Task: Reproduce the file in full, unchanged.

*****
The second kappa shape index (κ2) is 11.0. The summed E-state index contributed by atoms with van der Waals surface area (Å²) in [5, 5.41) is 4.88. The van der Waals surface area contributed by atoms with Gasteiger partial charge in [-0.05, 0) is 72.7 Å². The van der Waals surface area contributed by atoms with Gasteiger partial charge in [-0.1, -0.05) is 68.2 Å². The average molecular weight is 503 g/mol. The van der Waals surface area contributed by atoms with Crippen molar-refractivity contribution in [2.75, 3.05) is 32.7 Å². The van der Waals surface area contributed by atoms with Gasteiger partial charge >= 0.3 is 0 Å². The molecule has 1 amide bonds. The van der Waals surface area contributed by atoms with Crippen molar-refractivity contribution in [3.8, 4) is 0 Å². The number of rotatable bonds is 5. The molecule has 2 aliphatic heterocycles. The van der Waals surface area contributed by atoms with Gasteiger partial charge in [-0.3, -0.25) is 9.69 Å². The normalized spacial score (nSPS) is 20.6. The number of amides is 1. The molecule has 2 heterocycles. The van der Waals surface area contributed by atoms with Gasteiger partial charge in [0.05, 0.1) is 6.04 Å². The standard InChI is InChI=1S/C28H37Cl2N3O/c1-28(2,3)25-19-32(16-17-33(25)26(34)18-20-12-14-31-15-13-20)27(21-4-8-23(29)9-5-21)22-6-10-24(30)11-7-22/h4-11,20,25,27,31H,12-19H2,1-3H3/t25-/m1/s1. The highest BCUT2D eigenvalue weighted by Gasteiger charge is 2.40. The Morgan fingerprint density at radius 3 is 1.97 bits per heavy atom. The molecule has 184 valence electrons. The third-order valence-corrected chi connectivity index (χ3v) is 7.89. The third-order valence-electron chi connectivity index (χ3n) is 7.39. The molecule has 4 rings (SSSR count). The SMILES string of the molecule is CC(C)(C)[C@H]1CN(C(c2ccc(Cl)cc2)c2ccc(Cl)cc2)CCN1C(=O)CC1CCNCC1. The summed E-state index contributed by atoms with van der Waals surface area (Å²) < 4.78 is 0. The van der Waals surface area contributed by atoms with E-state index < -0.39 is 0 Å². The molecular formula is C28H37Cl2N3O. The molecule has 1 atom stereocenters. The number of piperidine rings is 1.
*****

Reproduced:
The second kappa shape index (κ2) is 11.0. The summed E-state index contributed by atoms with van der Waals surface area (Å²) in [5, 5.41) is 4.88. The van der Waals surface area contributed by atoms with Gasteiger partial charge in [-0.05, 0) is 72.7 Å². The van der Waals surface area contributed by atoms with Gasteiger partial charge in [-0.1, -0.05) is 68.2 Å². The average molecular weight is 503 g/mol. The van der Waals surface area contributed by atoms with Crippen molar-refractivity contribution in [2.75, 3.05) is 32.7 Å². The van der Waals surface area contributed by atoms with Gasteiger partial charge >= 0.3 is 0 Å². The molecule has 1 amide bonds. The van der Waals surface area contributed by atoms with Crippen molar-refractivity contribution in [3.8, 4) is 0 Å². The number of rotatable bonds is 5. The molecule has 2 aliphatic heterocycles. The van der Waals surface area contributed by atoms with Gasteiger partial charge in [-0.3, -0.25) is 9.69 Å². The normalized spacial score (nSPS) is 20.6. The number of amides is 1. The molecule has 2 heterocycles. The van der Waals surface area contributed by atoms with Gasteiger partial charge in [0.05, 0.1) is 6.04 Å². The standard InChI is InChI=1S/C28H37Cl2N3O/c1-28(2,3)25-19-32(16-17-33(25)26(34)18-20-12-14-31-15-13-20)27(21-4-8-23(29)9-5-21)22-6-10-24(30)11-7-22/h4-11,20,25,27,31H,12-19H2,1-3H3/t25-/m1/s1. The highest BCUT2D eigenvalue weighted by Gasteiger charge is 2.40. The Morgan fingerprint density at radius 3 is 1.97 bits per heavy atom. The molecule has 184 valence electrons. The third-order valence-corrected chi connectivity index (χ3v) is 7.89. The third-order valence-electron chi connectivity index (χ3n) is 7.39. The molecule has 4 rings (SSSR count). The SMILES string of the molecule is CC(C)(C)[C@H]1CN(C(c2ccc(Cl)cc2)c2ccc(Cl)cc2)CCN1C(=O)CC1CCNCC1. The summed E-state index contributed by atoms with van der Waals surface area (Å²) < 4.78 is 0. The van der Waals surface area contributed by atoms with E-state index < -0.39 is 0 Å². The molecular formula is C28H37Cl2N3O. The molecule has 1 atom stereocenters. The number of piperidine rings is 1.